In 2009, the United Kingdom once again took the top spot, rising almost two % with 33,333 Americans studying in England, Scotland, Wales and Northern Ireland in the 2007-2008 school year (14% of overall study abroad students) according to new data released by IIE. Conversely, the United States is perennially the top destination for British students who study outside their home country with 8,701 studying in the US during the 2008-09 school year. International education provides the UK and US with a dynamic, high-skill and

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sustainable industry, estimated to be worth more than ₤ 10 billion. International

education, however, is not merely an export industry. It helps to build affiliations and friendships with people from around the world, enabling each party to understand more about each others' cultures as well as providing opportunities for greater trade, investment and political influence. By internationalizing its education provision, the UK and US are able to attract intellectual capital - enriching the capacity for research, technological growth and innovation. Launched in April 2006, the Prime Minister's Initiative for International Education (PMI2) is a five-year strategy, which aims to secure the UK's position as a leader in international education and sustain the growth of UK international education delivered in the UK and overseas.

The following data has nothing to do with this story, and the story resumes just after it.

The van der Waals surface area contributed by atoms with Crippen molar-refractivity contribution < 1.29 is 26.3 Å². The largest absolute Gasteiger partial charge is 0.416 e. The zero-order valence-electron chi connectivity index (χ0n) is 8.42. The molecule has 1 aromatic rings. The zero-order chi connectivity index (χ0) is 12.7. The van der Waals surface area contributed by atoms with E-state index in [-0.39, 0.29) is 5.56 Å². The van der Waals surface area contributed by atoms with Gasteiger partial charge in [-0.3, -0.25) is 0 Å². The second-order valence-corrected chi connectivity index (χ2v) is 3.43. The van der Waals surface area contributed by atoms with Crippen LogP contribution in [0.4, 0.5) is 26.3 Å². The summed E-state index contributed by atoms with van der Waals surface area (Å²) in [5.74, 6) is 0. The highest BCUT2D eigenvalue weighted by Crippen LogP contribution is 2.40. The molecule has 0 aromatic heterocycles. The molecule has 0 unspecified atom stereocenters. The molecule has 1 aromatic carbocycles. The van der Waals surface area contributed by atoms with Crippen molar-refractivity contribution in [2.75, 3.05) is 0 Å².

International student recruitment to the UK is an important element within the strategy, but the ability to attract students increasingly depends on the reinforcement of the UK’s research and educational reputation in the international arena. Not only is this about the quality and value of the education, it is also about the

contribution made globally and the strength of its collaborative partnerships.